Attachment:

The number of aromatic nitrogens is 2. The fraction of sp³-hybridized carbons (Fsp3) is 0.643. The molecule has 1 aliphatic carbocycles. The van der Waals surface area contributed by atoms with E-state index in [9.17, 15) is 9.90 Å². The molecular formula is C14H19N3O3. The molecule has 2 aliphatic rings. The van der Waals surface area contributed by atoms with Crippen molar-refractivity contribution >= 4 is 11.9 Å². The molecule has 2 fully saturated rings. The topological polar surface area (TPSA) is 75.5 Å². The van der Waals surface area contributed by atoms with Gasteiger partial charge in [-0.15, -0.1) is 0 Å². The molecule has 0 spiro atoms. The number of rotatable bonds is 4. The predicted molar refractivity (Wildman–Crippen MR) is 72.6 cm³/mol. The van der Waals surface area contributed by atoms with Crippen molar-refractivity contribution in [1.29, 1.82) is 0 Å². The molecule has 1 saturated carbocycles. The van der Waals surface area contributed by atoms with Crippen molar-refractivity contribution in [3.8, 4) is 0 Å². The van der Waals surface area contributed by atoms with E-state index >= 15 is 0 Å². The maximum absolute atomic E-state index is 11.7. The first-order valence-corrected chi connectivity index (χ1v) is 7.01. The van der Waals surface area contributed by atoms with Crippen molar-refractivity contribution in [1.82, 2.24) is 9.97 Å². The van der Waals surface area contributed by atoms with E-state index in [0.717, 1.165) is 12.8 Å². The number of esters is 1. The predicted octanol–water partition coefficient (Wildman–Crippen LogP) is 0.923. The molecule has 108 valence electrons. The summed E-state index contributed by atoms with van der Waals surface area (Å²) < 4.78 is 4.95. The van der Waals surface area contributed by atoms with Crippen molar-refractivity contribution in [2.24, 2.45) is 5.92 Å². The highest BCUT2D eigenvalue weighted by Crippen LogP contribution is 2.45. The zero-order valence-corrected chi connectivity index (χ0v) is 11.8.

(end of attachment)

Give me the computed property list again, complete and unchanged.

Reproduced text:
The number of aromatic nitrogens is 2. The fraction of sp³-hybridized carbons (Fsp3) is 0.643. The molecule has 1 aliphatic carbocycles. The van der Waals surface area contributed by atoms with E-state index in [9.17, 15) is 9.90 Å². The molecular formula is C14H19N3O3. The molecule has 2 aliphatic rings. The van der Waals surface area contributed by atoms with Crippen molar-refractivity contribution >= 4 is 11.9 Å². The molecule has 2 fully saturated rings. The topological polar surface area (TPSA) is 75.5 Å². The van der Waals surface area contributed by atoms with Gasteiger partial charge in [-0.15, -0.1) is 0 Å². The molecule has 0 spiro atoms. The number of rotatable bonds is 4. The predicted molar refractivity (Wildman–Crippen MR) is 72.6 cm³/mol. The van der Waals surface area contributed by atoms with Crippen molar-refractivity contribution in [1.29, 1.82) is 0 Å². The molecule has 1 saturated carbocycles. The van der Waals surface area contributed by atoms with Crippen molar-refractivity contribution in [3.8, 4) is 0 Å². The van der Waals surface area contributed by atoms with E-state index >= 15 is 0 Å². The maximum absolute atomic E-state index is 11.7. The first-order valence-corrected chi connectivity index (χ1v) is 7.01. The van der Waals surface area contributed by atoms with Crippen molar-refractivity contribution in [1.82, 2.24) is 9.97 Å². The van der Waals surface area contributed by atoms with E-state index in [0.717, 1.165) is 12.8 Å². The number of esters is 1. The predicted octanol–water partition coefficient (Wildman–Crippen LogP) is 0.923. The molecule has 108 valence electrons. The summed E-state index contributed by atoms with van der Waals surface area (Å²) < 4.78 is 4.95. The van der Waals surface area contributed by atoms with Crippen molar-refractivity contribution in [2.24, 2.45) is 5.92 Å². The highest BCUT2D eigenvalue weighted by Crippen LogP contribution is 2.45. The zero-order valence-corrected chi connectivity index (χ0v) is 11.8.